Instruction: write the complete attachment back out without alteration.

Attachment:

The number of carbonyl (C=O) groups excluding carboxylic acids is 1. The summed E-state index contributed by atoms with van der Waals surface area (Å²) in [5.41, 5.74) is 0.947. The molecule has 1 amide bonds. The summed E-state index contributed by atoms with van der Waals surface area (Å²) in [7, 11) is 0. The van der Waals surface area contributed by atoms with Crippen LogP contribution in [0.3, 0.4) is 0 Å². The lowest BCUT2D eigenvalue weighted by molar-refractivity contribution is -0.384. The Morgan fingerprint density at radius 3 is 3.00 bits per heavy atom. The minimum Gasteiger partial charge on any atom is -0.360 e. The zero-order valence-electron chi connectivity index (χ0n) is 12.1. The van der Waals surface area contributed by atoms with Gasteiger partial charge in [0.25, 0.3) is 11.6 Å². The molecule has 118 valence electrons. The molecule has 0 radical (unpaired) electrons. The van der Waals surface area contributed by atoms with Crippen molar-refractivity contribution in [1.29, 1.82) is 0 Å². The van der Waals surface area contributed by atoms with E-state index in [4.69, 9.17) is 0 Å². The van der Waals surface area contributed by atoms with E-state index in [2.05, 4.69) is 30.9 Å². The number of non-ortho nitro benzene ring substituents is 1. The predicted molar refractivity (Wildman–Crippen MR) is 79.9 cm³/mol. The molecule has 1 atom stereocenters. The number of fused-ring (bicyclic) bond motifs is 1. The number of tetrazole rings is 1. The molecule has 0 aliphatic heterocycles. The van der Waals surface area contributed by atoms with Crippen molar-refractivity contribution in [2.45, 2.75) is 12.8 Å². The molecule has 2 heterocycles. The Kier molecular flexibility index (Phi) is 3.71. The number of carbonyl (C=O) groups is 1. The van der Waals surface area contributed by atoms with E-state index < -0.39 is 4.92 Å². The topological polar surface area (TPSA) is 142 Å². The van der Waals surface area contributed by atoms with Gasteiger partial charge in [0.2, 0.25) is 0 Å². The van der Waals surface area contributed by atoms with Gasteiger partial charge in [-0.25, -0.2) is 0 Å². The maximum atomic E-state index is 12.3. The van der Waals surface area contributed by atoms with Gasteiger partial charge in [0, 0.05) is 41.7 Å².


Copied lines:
The number of carbonyl (C=O) groups excluding carboxylic acids is 1. The summed E-state index contributed by atoms with van der Waals surface area (Å²) in [5.41, 5.74) is 0.947. The molecule has 1 amide bonds. The summed E-state index contributed by atoms with van der Waals surface area (Å²) in [7, 11) is 0. The van der Waals surface area contributed by atoms with Crippen LogP contribution in [0.3, 0.4) is 0 Å². The lowest BCUT2D eigenvalue weighted by molar-refractivity contribution is -0.384. The Morgan fingerprint density at radius 3 is 3.00 bits per heavy atom. The minimum Gasteiger partial charge on any atom is -0.360 e. The zero-order valence-electron chi connectivity index (χ0n) is 12.1. The van der Waals surface area contributed by atoms with Gasteiger partial charge in [0.25, 0.3) is 11.6 Å². The molecule has 118 valence electrons. The molecule has 0 radical (unpaired) electrons. The van der Waals surface area contributed by atoms with Crippen molar-refractivity contribution in [1.29, 1.82) is 0 Å². The van der Waals surface area contributed by atoms with E-state index in [4.69, 9.17) is 0 Å². The van der Waals surface area contributed by atoms with E-state index in [2.05, 4.69) is 30.9 Å². The number of non-ortho nitro benzene ring substituents is 1. The predicted molar refractivity (Wildman–Crippen MR) is 79.9 cm³/mol. The molecule has 1 atom stereocenters. The number of fused-ring (bicyclic) bond motifs is 1. The number of tetrazole rings is 1. The molecule has 0 aliphatic heterocycles. The van der Waals surface area contributed by atoms with Crippen molar-refractivity contribution in [2.45, 2.75) is 12.8 Å². The molecule has 2 heterocycles. The Kier molecular flexibility index (Phi) is 3.71. The number of carbonyl (C=O) groups is 1. The van der Waals surface area contributed by atoms with E-state index < -0.39 is 4.92 Å². The topological polar surface area (TPSA) is 142 Å². The van der Waals surface area contributed by atoms with Gasteiger partial charge in [0.2, 0.25) is 0 Å². The van der Waals surface area contributed by atoms with Gasteiger partial charge in [-0.25, -0.2) is 0 Å². The maximum atomic E-state index is 12.3. The van der Waals surface area contributed by atoms with Gasteiger partial charge in [0, 0.05) is 41.7 Å².